# Distribution of Averages for Normal Variables

Consider for a moment the average   $\overline{X}$   of   $n$   samples of a random variable   $X\;$ .   We already observed that if   $X$   is normally distributed with mean   $\mu$   and standard deviation   $\sigma$   then
$$\overline{X} = \frac{1}{n}\, \left( X_1 +X_2 + \dots +X_n \right)$$
is a normal random variable with mean   $\mu$   and standard deviation   $\displaystyle{ \frac{\sigma}{\sqrt{n}} }\;$ .

As such, the density of   $\overline{X}$   is   $\displaystyle{ Z_{\mu, \frac{\sigma}{\sqrt{n}}} }$   and
$$\frac{\overline{X}-\mu}{\frac{\sigma}{\sqrt{n}}}$$
has standard normal density   $\displaystyle{ Z_{0,1} }\;$ .

This being the case, we see that
$$P\left( a \lt Z_{0,1} \lt b \right) =P\left( a \lt \frac{\overline{X}-\mu}{\frac{\sigma}{\sqrt{n}}} \lt b \right) =P\left( \mu +a\,\frac{\sigma}{\sqrt{n}} \lt \overline{X} \lt \mu +b\,\frac{\sigma}{\sqrt{n}} \right) \,\text{,}$$
or
$$P\left( \alpha \lt \overline{X} \lt \beta \right) =P\left( \frac{\alpha-\mu}{\frac{\sigma}{\sqrt{n}}} \lt \frac{\overline{X}-\mu}{\frac{\sigma}{\sqrt{n}}} \lt \frac{\beta-\mu}{\frac{\sigma}{\sqrt{n}}} \right) =P\left( \frac{\alpha-\mu}{\frac{\sigma}{\sqrt{n}}} \lt Z_{0,1} \lt \frac{\beta-\mu}{\frac{\sigma}{\sqrt{n}}} \right) \;\text{.}$$
That is, we can compute the probability that   $\overline{X}$   takes values in a specific interval by determining the probability that   $\displaystyle{ Z_{0,1} }$   takes values in a related interval.

## Symmetric Confidence Intervals

One class of typical useful examples is given by determining intervals in which a normal variable, or an average of   $n$   samples of a normal variable, must occur with a certain high probability.   Thus, as we know from our earlier discussion of the standard normal density that it has a   $90\%$   probability of taking values between   $-1.64$   and   $1.64$   (or   $95\%$   probability of taking values between   $-1.96$   and   $1.96\,$ , or   $99\%$   probability of taking values between   $-2.57$   and   $2.57\,$ ), we can determine intervals symmetric about its mean   $\mu$   within which   $\overline{X}$   has a   $90\%$   (or   $95\%$ , or   $99\%\,$ ) probability of taking values.

### Example   –   simple computation

Here we will first find a   $90\%$   confidence interval for the mean of a sample of size   $80$   of a   $\displaystyle{ Z_{23,7} }$   random variable.   Then we will sketch the method for finding a symmetric   $(100\cdot \pi )\%$   confidence interval for the mean of a sample of size   $n$   from a   $\displaystyle{ Z_{\mu,\sigma} }$   random variable.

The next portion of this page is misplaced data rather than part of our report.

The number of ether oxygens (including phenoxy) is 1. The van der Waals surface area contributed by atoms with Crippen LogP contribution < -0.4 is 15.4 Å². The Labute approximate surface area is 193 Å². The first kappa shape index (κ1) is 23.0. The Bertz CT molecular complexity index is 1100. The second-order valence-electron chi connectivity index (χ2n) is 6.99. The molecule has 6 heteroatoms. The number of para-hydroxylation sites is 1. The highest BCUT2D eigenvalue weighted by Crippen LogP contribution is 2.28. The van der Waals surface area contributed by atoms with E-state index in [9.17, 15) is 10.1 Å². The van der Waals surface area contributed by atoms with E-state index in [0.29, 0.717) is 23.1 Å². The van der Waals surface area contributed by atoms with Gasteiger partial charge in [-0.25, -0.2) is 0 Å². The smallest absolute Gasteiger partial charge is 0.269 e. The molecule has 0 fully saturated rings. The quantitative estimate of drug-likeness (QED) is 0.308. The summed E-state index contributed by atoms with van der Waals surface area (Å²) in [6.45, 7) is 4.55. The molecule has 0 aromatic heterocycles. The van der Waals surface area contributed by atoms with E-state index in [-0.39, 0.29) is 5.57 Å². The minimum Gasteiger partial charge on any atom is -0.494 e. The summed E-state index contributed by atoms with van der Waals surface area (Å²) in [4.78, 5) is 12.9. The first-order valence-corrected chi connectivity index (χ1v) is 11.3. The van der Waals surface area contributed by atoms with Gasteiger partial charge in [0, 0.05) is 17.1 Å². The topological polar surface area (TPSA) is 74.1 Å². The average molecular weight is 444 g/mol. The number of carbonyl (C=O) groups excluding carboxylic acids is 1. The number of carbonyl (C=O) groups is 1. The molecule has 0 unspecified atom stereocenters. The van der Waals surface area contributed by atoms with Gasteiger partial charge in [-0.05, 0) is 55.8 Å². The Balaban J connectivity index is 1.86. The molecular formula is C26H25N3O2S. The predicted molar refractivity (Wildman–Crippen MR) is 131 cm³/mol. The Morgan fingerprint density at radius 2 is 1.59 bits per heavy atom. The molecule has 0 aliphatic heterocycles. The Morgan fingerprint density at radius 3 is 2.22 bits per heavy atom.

Since the average   $\bar{X}$   of a sample of size   $n$   of a   $\displaystyle{ Z_{23,7} }$   random variable is itself a random variable with mean   $23$   and standard deviation   $\displaystyle{ \frac{7}{\sqrt{80}} }\,$ , a symmetric   $90\%$   confidence interval for   $\bar{X}$   is given by
$$P\left( \left| \frac{\bar{X} -23}{\frac{7}{\sqrt{80}}} \right| \le 1.64 \right) =.90 \;\text{.}$$
We transform this algebraically to
$$P\left( \left| \bar{X} -23 \right| \le 1.64\cdot \frac{7}{\sqrt{80}} \right) =.90$$
or
$$P\left( 23 -1.64\cdot \frac{7}{\sqrt{80}} \le \bar{X} \le 23 +1.64\cdot \frac{7}{\sqrt{80}} \right) =.90 \;\text{.}$$
That is, since
$$1.64\cdot \frac{7}{\sqrt{80}} \doteq 1.28 \,\text{,}$$
the interval
$$[23-1.28, 23+1.28] =[21.72, 24.28]$$
is an interval, centered at the mean   $23\,$ , in which   $\bar{X}$   has a   $90\%$   chance of occurring.   Thus it is our symmetric   $90\%$   confidence interval about the mean ( $\, 23\,$ ) for   $\bar{X}\;$ .

In general, to find a symmetric   $(100\cdot \pi )\%$   confidence interval about the mean for the average of sample of size   $n$   from a   $\displaystyle{ Z_{\mu,\sigma} }$   random variable, we seek an interval   $[\mu -a, \mu +a]$   such that
$$P( \bar{X} \in [\mu -a, \mu +a] ) =\pi \;\text{.}$$
First we find   $b$   such that
$$P\left( \left| Z_{0,1} \right| \le b \right) =\pi \;\text{.}$$
Once we have this   $b$   value (from, for example, the spreadsheet command “NORMSINV((1+ $\,\pi\,$ )/2)” ) we note that   $\bar{X}$   is a normal random variable with mean   $\mu$   and standard deviation   $\sigma\,$ , so that
$$\frac{\bar{X} -\mu}{\frac{\sigma}{\sqrt{n}}} =Z_{0,1} \;\text{.}$$
Thus
$$P\left( \left| \frac{\bar{X} -\mu}{\frac{\sigma}{\sqrt{n}}} \right| \le b \right) =\pi \;\text{.}$$
This can be algebraically transformed to
$$P\left( \left| \bar{X} -\mu \right| \le b\cdot \frac{\sigma}{\sqrt{n}} \right) =\pi$$
or
$$P\left( \mu -b\cdot \frac{\sigma}{\sqrt{n}} \le \bar{X} \le \mu +b\cdot \frac{\sigma}{\sqrt{n}} \right) =\pi \;\text{.}$$
That is,
$$a =b\cdot \frac{\sigma}{\sqrt{n}}$$
and our interval is
$$\left[ \mu -b\cdot \frac{\sigma}{\sqrt{n}}, \mu +b\cdot \frac{\sigma}{\sqrt{n}} \right] \;\text{.}$$

## One-Sided Confidence Intervals